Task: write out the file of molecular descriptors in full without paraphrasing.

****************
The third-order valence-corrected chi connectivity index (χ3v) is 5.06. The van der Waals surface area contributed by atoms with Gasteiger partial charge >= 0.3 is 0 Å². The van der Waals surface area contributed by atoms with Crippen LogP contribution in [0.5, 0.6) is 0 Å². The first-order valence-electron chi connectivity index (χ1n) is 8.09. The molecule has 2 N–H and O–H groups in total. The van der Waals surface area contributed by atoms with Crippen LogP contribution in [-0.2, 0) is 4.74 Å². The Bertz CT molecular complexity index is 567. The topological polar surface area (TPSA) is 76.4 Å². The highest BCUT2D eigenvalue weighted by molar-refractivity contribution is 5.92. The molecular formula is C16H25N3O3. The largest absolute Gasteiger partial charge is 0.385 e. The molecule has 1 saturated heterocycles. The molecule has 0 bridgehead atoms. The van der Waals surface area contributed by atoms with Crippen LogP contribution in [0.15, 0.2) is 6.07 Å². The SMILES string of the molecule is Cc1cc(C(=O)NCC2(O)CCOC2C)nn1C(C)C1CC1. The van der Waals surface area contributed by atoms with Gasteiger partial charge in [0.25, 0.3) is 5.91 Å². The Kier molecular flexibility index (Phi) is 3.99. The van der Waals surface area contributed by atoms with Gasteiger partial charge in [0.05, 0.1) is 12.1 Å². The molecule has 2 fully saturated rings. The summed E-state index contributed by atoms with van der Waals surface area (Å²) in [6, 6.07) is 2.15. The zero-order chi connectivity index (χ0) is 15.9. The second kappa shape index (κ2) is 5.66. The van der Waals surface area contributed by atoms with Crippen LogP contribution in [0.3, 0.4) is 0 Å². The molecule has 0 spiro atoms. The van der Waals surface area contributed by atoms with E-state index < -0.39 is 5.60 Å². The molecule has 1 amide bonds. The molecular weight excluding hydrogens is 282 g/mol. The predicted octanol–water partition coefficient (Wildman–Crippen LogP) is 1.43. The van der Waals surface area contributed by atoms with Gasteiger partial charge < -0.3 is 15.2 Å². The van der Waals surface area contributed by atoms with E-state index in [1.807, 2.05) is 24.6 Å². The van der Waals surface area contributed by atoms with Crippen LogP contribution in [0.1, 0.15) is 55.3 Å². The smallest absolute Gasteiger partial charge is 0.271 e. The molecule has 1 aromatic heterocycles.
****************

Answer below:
The third-order valence-corrected chi connectivity index (χ3v) is 5.06. The van der Waals surface area contributed by atoms with Gasteiger partial charge >= 0.3 is 0 Å². The van der Waals surface area contributed by atoms with Crippen LogP contribution in [0.5, 0.6) is 0 Å². The first-order valence-electron chi connectivity index (χ1n) is 8.09. The molecule has 2 N–H and O–H groups in total. The van der Waals surface area contributed by atoms with Crippen LogP contribution in [-0.2, 0) is 4.74 Å². The Bertz CT molecular complexity index is 567. The topological polar surface area (TPSA) is 76.4 Å². The highest BCUT2D eigenvalue weighted by molar-refractivity contribution is 5.92. The molecular formula is C16H25N3O3. The largest absolute Gasteiger partial charge is 0.385 e. The molecule has 1 saturated heterocycles. The molecule has 0 bridgehead atoms. The van der Waals surface area contributed by atoms with Crippen LogP contribution in [0.15, 0.2) is 6.07 Å². The SMILES string of the molecule is Cc1cc(C(=O)NCC2(O)CCOC2C)nn1C(C)C1CC1. The van der Waals surface area contributed by atoms with Gasteiger partial charge in [0.25, 0.3) is 5.91 Å². The Kier molecular flexibility index (Phi) is 3.99. The van der Waals surface area contributed by atoms with Gasteiger partial charge in [0.05, 0.1) is 12.1 Å². The molecule has 2 fully saturated rings. The summed E-state index contributed by atoms with van der Waals surface area (Å²) in [6, 6.07) is 2.15. The zero-order chi connectivity index (χ0) is 15.9. The second kappa shape index (κ2) is 5.66. The van der Waals surface area contributed by atoms with Crippen LogP contribution in [0.3, 0.4) is 0 Å². The molecule has 0 spiro atoms. The van der Waals surface area contributed by atoms with E-state index < -0.39 is 5.60 Å². The molecule has 1 amide bonds. The molecular weight excluding hydrogens is 282 g/mol. The predicted octanol–water partition coefficient (Wildman–Crippen LogP) is 1.43. The van der Waals surface area contributed by atoms with Gasteiger partial charge < -0.3 is 15.2 Å². The van der Waals surface area contributed by atoms with E-state index in [1.807, 2.05) is 24.6 Å². The van der Waals surface area contributed by atoms with Crippen LogP contribution in [0.1, 0.15) is 55.3 Å². The smallest absolute Gasteiger partial charge is 0.271 e. The molecule has 1 aromatic heterocycles.